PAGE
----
More than a million Americans have HIV and the Center for Disease Control estimates that about 12 percent of these people don’t even know they’re affected.
Feb 7 is National Black HIV/AIDS Awareness Day. The point of the day is to get more black Americans discussing the sexually transmitted disease, the importance of testing and being sexually safe in general.
“We don’t talk about this kind of thing often but we have to because when you combine this with our poor access to health it can spell really bad things for our people,” said Dr. Juanita Bryant, a NYC-based doctor. “Already, we don’t talk about sex and sexuality. This puts our youth at risk.”
Bryant is referring to the lack of communication that’s common in black families when it comes to sex. And when it comes to sexuality, particularly if you’re gay, this talk can get you kicked out of the home. Just this week, Open Mic Rochester reported that black LGBT youth are not only more likely to become homeless due to family rejection, but also more likely to stay homeless.
You probably don’t hear much about HIV/AIDS anymore but that doesn’t mean it’s not still around, said Bryant. The sexually transmitted disease reached peaks in the mid-1980s. It primarily affected the LGBT community at first and as a result of this, many advocates believe it was initially swept under the rug.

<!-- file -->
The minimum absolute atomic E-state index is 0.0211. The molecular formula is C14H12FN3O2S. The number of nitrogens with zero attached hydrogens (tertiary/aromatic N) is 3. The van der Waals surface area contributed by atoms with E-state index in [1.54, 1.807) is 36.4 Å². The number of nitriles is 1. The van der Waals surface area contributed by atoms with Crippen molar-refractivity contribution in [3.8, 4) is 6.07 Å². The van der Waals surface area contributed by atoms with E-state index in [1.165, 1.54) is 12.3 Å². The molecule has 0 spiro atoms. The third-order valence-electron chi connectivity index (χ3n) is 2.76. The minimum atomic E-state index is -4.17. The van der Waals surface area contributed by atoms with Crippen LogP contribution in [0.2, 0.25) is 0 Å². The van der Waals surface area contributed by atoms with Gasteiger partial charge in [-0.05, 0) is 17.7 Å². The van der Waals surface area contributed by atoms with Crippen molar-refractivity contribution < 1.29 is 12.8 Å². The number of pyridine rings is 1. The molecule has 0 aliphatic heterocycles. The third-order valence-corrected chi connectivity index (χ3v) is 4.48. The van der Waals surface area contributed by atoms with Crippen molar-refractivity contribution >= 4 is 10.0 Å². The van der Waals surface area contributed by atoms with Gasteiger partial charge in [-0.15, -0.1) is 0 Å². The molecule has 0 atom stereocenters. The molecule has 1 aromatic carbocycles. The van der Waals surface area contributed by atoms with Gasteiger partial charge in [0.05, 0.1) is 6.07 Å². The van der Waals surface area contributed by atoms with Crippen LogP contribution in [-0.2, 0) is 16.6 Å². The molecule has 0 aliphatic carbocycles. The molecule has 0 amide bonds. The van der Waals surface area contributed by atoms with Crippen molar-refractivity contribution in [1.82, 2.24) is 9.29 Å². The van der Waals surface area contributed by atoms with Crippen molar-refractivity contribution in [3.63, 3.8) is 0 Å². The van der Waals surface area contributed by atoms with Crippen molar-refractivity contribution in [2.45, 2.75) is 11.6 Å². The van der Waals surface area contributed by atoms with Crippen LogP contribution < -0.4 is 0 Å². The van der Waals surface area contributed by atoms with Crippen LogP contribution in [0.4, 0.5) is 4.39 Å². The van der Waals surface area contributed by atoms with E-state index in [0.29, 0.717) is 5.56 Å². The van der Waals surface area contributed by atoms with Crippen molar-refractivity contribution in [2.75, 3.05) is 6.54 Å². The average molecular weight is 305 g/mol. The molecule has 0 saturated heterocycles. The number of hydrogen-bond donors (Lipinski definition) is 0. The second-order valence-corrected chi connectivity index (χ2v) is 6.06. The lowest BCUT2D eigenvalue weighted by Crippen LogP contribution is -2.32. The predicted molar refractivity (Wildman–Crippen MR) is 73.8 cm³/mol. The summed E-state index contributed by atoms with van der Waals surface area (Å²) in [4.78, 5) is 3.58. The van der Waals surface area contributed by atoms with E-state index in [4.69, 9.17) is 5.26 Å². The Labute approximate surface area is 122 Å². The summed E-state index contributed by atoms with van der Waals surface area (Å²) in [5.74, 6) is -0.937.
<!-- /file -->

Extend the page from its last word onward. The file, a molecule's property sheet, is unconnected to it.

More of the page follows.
New cases have reduced by 66 percent and more knowledge and better healthcare means diagnosis isn’t automatically a death sentence but you must get tested early, says the CDC:
“Far too many people are diagnosed too late to fully bene t from life-extending treatment. Among those initially diagnosed with HIV infection during 2014, one-quarter (23 percent) were simultaneously diagnosed with AIDS, indicating they were likely infected for many years without knowing it.”
In 2015, the latest year data is available, approximately 17,670 African Americans received a diagnosis of HIV infection. Black Americans are listed as the third most likely to get infected with HIV, after men who have sex with men and drug (injection) users. Black Americans make up roughly half of new cases, but just a little over 12 percent of the general population.
“At some point in their lives, approximately one in 20 black men will be diagnosed with HIV, as will one in 48 black women,” states the CDC.
“It’s scary,” said Bryant. “I think when something is scary, we want to ignore it or run away but if you do that with HIV/AIDS you can set yourself up for a worst future trying to treat it. Do yourself a favor and know your status.”
Want to get tested? It’s free and relatively quick. Here are clinics near you
One thing to keep in mind? HIV can take a while to show up, meaning if you get tested and don’t immediately test positive you’re not automatically in the clear. Experts recommend getting tested again three months later and to stay in the habit of regular testing regardless of your sexual history and relationship status.